Isaac Boro was one person so it is easy to look at him and assess him. He had a mission and he pursued it. When you talk about Ijaw youths, you are talking about thousands of people. Definitely, some among them may not be seen to be acting in line with the concept of Boroism. Again, when we say Boroism, what are we referring to? Opinions are divided. Some think that Boroism means bearing arms. But my elder brother (Boro) had two sides. One side (of him) was: source the change, then if it will not come, force it to come quickly. Secondly, if you succeed, and you are there, what will you do? And that’s where a lot has not gone well, and it is not strictly an issue that concerns youths. It is an issue that has to do leadership and the elite.

Now, we have some degree of autonomy. We have our own budgets. What are we doing with these budgets? That is the issue. So, Boroism is also about empowerment. For many, Boroism has nothing to do with war or bearing arms because they are already in power.  If you are disbursing state resources as one of the outcomes of the struggle, then you are in the second part of Boroism. It is not about engineering suppressive structures, no. It is about empowerment. Is the money reaching the people? What structures have you put in place? Take Yenagoa, for example, how many shops are owned by Bayelsa people? How many market stalls are owned by Bayelsa people? There are a lot of people who want to go there and sell but they don’t have the opportunity because most times these things are just revolving around one cartel or a cabal and it never really trickles down. So, in that regard, Boroism has been misplaced. When there is trouble, they want hungry people to come and fight for them. Therefore, it is not about Ijaw youths.

A lot of persons thought that Kaiama would have been transformed by now due to Boro’s struggle. But the community has yet to witness rapid development in terms of provision of basic social amenities, health and educational institutions. How would you react to that?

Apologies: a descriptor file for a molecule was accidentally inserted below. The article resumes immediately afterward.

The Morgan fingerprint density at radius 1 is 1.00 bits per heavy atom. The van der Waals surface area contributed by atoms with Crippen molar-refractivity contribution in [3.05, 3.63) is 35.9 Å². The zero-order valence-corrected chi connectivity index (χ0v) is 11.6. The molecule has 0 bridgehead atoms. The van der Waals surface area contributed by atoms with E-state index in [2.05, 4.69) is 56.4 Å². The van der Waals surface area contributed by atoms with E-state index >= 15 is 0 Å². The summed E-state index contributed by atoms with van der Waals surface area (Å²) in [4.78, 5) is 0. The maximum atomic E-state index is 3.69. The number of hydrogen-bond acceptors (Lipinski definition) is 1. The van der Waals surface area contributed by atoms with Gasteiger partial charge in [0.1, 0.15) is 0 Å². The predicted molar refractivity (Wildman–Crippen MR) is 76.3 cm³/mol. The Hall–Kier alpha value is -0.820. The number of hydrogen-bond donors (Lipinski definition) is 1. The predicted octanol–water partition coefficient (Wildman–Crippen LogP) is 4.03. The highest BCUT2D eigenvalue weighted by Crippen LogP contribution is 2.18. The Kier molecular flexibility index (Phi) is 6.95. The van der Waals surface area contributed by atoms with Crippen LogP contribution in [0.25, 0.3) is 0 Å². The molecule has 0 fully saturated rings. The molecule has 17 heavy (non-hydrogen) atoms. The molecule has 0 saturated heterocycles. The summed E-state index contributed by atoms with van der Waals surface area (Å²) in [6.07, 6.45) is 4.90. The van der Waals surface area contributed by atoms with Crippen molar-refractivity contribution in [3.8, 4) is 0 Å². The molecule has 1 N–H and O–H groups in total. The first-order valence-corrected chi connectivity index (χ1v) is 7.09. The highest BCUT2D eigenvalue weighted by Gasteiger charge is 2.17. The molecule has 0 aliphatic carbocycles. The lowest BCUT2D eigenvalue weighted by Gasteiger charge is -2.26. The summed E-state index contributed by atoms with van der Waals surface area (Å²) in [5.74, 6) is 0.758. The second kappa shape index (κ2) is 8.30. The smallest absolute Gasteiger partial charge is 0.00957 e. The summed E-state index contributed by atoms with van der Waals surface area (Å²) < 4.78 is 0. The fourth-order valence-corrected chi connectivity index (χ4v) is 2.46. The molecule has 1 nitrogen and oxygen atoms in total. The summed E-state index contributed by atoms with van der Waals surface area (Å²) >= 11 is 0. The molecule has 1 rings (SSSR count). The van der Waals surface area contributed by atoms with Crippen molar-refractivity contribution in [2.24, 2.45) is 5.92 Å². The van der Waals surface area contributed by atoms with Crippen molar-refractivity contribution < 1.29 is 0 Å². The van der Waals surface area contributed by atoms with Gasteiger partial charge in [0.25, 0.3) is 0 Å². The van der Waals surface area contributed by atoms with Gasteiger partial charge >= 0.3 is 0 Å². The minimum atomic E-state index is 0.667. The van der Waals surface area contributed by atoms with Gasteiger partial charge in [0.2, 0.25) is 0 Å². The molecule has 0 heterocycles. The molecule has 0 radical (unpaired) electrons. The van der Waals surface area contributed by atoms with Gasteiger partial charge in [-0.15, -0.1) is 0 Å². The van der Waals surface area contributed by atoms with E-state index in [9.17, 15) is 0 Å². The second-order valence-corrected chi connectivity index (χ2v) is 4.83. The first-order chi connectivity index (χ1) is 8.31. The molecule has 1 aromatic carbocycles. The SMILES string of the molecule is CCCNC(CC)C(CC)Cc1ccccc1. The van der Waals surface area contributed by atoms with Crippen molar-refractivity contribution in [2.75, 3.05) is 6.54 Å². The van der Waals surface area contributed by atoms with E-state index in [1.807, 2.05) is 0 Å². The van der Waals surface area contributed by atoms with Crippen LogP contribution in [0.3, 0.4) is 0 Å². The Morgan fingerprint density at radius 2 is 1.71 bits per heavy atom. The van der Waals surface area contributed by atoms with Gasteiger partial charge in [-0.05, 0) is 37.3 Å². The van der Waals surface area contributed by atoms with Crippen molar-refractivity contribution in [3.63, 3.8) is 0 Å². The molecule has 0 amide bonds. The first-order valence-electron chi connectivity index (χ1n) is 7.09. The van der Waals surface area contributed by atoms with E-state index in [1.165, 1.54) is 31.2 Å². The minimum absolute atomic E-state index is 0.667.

It all goes to show the development strategies of the political class. It is not only about Kaiama. Agreed, Kaiama led the struggle but that does not make others less relevant. They are equally relevant. The struggle led by Kaiama was for everybody. I agree that Kaiama, being the arrowhead, should have been developed beyond what we have currently. But, like I said, it is a general problem. Anybody who occupies public office wants to take things to their villages. They believe that by doing so, they have achieved and this is not helping matters. They are not being holistic.

How have his legacies impacted on the family?

I would say there are two sides to that question. If you asked how it impacted on Isaac Boro, I would say that after many years of delay people are gradually beginning to see the value of his activism.  A lot has been done in terms of recognising Isaac Boro in that direction. But if you look at the family, the other side of your question, there is very little gain. If you talk about what the family has gained, you are talking about special privileges or benefits that have come to the family as a result of his struggle. I say, very little. People want to recognise the hero, the legend, but when it comes to his children, the question will be: what tangible things have you done for his children, who are now adults but grew up without a father because of you?